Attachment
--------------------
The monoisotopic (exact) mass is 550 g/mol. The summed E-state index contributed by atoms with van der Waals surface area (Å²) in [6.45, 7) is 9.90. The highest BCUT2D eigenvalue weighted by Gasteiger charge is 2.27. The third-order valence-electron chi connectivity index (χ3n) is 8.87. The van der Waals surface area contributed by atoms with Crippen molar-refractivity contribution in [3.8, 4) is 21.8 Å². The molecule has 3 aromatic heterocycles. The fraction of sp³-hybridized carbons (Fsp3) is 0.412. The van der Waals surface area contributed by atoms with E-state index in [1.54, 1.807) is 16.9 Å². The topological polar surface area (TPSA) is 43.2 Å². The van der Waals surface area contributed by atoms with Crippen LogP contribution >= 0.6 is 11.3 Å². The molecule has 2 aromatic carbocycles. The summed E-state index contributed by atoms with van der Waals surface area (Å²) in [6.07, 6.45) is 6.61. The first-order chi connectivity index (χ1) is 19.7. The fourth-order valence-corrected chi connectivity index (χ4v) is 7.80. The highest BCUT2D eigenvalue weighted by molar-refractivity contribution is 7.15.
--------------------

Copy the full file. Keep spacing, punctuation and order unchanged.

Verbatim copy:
The monoisotopic (exact) mass is 550 g/mol. The summed E-state index contributed by atoms with van der Waals surface area (Å²) in [6.45, 7) is 9.90. The highest BCUT2D eigenvalue weighted by Gasteiger charge is 2.27. The third-order valence-electron chi connectivity index (χ3n) is 8.87. The van der Waals surface area contributed by atoms with Crippen molar-refractivity contribution in [3.8, 4) is 21.8 Å². The molecule has 3 aromatic heterocycles. The fraction of sp³-hybridized carbons (Fsp3) is 0.412. The van der Waals surface area contributed by atoms with E-state index in [1.54, 1.807) is 16.9 Å². The topological polar surface area (TPSA) is 43.2 Å². The van der Waals surface area contributed by atoms with Crippen LogP contribution >= 0.6 is 11.3 Å². The molecule has 2 aromatic carbocycles. The summed E-state index contributed by atoms with van der Waals surface area (Å²) in [6.07, 6.45) is 6.61. The first-order chi connectivity index (χ1) is 19.7. The fourth-order valence-corrected chi connectivity index (χ4v) is 7.80. The highest BCUT2D eigenvalue weighted by molar-refractivity contribution is 7.15.